Penn men's and women's basketball team up for charity
Penn women’s basketball’s annual fundraiser to support the Dut Jok Youth Empowerment Foundation
January 29, 2014, 8:39 pm · Updated January 30, 2014, 12:02 am·
Joshua Ng | DP
Taking a charge is one of the most painful things you can do on a basketball court.
But when the charge is for a good cause, the fall is a little easier to handle.
For the first time, Penn women’s basketball will donate a month of the proceeds from its Charge for a Cure program to help benefit the Dut Jok Youth Empowerment Foundation, an organization founded by Penn men’s basketball’s Dau Jok.
“It’s important to see how special Dau is as an individual and the things he’s going to do down the road,” women’s basketball coach Mike McLaughlin said. “For our players, of all the [charities] we’ve done, I think this has hit home the most.”
The story of the two teams giving back for a common goal began four years ago.
On one side, McLaughlin and his group of coaches were looking for a way for the team to give back and raise awareness for organizations that mattered to them.
What they came up with was Charge for a Cure, a program where individuals or organizations could pledge a certain amount of money for every charge the Quakers draw. After starting the initial movement, McLaughlin and the coaches gave the decision to the players to help involve them in giving back.
“We pick the foundation for the month,” senior guard Meghan McCullough said. “We give our reasons, whether personal or now working with Dau, [choosing] something that’s important to us.”
In over three years, the team has raised nearly $9,000 through Charge for a Cure, in addition to other charitable programs they have participated in such as breast cancer awareness, which marked another $6,300. This year, the team is working with the Leukemia and Lymphoma Society, Autism/Play 4Kay and The Michael J. Fox Foundation to support Parkinson’s disease.
“Our goal is to not change things by the amount of money, but the awareness of it,” McLaughlin said. “Again, it’s Penn athletes doing their part. [The players] take a lot of pride in it.”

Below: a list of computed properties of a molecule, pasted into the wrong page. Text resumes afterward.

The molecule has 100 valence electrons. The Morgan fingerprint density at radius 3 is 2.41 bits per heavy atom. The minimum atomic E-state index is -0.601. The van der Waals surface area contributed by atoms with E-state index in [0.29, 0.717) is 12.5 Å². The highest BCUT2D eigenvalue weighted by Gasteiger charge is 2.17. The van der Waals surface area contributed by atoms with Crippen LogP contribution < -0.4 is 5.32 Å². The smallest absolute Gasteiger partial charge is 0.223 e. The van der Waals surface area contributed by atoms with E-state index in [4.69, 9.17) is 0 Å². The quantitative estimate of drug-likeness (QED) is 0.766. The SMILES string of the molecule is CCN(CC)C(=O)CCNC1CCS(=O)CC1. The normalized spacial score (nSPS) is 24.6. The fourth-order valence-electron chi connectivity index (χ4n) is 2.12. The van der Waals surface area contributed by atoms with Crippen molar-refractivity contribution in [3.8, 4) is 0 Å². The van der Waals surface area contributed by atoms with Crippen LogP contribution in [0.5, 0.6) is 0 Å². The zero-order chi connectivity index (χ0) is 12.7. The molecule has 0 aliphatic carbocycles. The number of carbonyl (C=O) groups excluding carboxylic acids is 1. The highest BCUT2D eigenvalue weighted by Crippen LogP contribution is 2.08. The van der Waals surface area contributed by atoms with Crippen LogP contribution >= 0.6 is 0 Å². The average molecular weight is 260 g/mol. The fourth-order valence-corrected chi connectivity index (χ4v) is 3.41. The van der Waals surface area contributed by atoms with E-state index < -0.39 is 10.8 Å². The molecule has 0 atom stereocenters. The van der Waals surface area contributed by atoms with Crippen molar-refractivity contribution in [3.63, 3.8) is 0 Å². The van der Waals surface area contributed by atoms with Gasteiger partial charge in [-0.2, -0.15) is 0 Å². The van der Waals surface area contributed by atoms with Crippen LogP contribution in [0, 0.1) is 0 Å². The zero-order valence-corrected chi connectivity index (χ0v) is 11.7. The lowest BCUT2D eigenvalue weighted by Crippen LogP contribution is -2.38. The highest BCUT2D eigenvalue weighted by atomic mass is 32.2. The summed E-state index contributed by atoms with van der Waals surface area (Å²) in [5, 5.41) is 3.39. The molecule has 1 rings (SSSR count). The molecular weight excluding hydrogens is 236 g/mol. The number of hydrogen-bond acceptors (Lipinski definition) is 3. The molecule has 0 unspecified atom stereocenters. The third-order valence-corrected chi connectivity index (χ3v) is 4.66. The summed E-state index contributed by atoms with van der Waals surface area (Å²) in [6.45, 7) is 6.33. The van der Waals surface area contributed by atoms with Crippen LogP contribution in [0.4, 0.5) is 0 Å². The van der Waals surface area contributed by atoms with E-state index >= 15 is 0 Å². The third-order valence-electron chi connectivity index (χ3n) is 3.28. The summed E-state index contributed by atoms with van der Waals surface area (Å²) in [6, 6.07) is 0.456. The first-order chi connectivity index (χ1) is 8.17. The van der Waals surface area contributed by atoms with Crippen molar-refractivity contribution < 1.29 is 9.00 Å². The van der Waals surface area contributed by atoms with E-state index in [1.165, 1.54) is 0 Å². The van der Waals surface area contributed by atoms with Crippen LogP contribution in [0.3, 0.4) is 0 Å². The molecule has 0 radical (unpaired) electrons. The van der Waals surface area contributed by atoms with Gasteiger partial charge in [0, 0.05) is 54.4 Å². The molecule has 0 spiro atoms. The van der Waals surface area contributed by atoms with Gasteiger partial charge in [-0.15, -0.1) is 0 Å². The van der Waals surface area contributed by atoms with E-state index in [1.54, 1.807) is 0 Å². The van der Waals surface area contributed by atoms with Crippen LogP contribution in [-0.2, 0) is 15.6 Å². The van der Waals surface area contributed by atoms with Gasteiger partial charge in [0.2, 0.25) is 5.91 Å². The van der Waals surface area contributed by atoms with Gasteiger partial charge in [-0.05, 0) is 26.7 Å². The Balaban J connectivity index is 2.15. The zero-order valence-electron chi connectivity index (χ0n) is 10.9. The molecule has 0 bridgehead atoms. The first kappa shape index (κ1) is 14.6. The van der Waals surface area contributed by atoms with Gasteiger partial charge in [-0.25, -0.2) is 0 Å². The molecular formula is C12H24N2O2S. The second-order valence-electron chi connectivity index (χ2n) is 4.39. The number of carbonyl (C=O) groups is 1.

“Taking a charge in this game is selfless … that’s how you win basketball games.”
On the other side of campus, Jok was working on his own foundation.
Challenged by the poor conditions of schools in his native country of South Sudan and inspired his father, Dut Jok, who was killed in the country’s two-decade-long civil war, Dau hoped to build an organization that would help provide children with the structure and support — athletic and educational — they need to help overcome the difficulty of surviving the constant turmoil.
As he listed off the accomplishments of the young organization — including the donation of 1,000 soccer balls and other sports equipment with the help of other Penn students — it is the idea of changing children’s’ lives that has really touched Jok.
“We sponsored two kids to go to school, $500 a term, for three terms — that was probably the biggest thing we’ve ever done,” Jok said.
Jok, who has spent the past few summers working in Africa and won a Kathryn Wasserman Davis 100 Projects for Peace Award in 2011 for his efforts, has spent much of his time in school dedicated to helping make this idea a reality.
“Right now, I have two projects planned: going to South Sudan, pending what’s going on, and doing a youth summit in Iowa at Iowa State,” Jok said.
He has even inspired students from Iowa State University to get involved and help raise awareness and donations for the cause.
And, as anyone who knows Dau would know, he is only thankful and humbled by the help.
“Celebrating one another is the big thing,” Jok said of the women’s team’s efforts. “To get support from people you know gives you a lot of confidence and allows you to see beyond yourself and what you can do and what you can not do. These are the things that inspire big movements and big ideas.”
When Kristen Kody first got to Penn and met Jok for the first time, he had already been on campus after completing a pre-freshman program. According to Kody, Jok acted like an upperclassmen, showing maturity beyond his years.
“Later on [in] freshman and sophomore year, he worked on developing his foundation,” Kody said. “Pretty much all of us knew about it right from the start … Sophomore year we baked cookies for a fundraiser. We just tried to show our support for all the work that he has done.”
But as the friendship flourished and the two teams became tighter, it became apparent that the Dut Jok Foundation was an ideal organization to help support for Charge for a Cure.
“Way before we even sat down, we talked about embracing Dau’s foundation, just because it’s something we always wanted to do,” Kody said. “Being a senior would be a great year to do it.
“I think in one way it’s sort of like we’re all in this together, it’s not just one athlete trying to bring change to the world. It’s like both teams coming together … [an] athletic community as a greater whole.”